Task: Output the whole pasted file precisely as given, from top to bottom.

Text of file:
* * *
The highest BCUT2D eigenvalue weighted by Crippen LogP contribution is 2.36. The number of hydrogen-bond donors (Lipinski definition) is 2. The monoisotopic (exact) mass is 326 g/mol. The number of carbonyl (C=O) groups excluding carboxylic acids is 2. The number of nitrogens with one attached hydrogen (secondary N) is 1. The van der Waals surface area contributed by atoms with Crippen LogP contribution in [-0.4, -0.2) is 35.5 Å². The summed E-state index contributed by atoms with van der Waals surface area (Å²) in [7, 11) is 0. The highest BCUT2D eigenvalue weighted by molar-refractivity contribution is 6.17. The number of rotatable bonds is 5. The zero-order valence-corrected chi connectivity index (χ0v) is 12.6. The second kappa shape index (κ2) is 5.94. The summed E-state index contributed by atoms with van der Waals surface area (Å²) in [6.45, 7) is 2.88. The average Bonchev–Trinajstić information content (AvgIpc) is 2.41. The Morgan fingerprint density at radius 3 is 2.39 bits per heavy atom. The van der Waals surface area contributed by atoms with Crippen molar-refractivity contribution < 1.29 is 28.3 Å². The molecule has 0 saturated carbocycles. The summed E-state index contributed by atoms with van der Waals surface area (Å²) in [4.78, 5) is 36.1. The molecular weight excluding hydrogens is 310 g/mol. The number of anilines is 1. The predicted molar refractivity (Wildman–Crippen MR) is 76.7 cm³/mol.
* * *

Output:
The highest BCUT2D eigenvalue weighted by Crippen LogP contribution is 2.36. The number of hydrogen-bond donors (Lipinski definition) is 2. The monoisotopic (exact) mass is 326 g/mol. The number of carbonyl (C=O) groups excluding carboxylic acids is 2. The number of nitrogens with one attached hydrogen (secondary N) is 1. The van der Waals surface area contributed by atoms with Crippen LogP contribution in [-0.4, -0.2) is 35.5 Å². The summed E-state index contributed by atoms with van der Waals surface area (Å²) in [7, 11) is 0. The highest BCUT2D eigenvalue weighted by molar-refractivity contribution is 6.17. The number of rotatable bonds is 5. The zero-order valence-corrected chi connectivity index (χ0v) is 12.6. The second kappa shape index (κ2) is 5.94. The summed E-state index contributed by atoms with van der Waals surface area (Å²) in [6.45, 7) is 2.88. The average Bonchev–Trinajstić information content (AvgIpc) is 2.41. The Morgan fingerprint density at radius 3 is 2.39 bits per heavy atom. The van der Waals surface area contributed by atoms with Crippen molar-refractivity contribution < 1.29 is 28.3 Å². The molecule has 0 saturated carbocycles. The summed E-state index contributed by atoms with van der Waals surface area (Å²) in [4.78, 5) is 36.1. The molecular weight excluding hydrogens is 310 g/mol. The number of anilines is 1. The predicted molar refractivity (Wildman–Crippen MR) is 76.7 cm³/mol.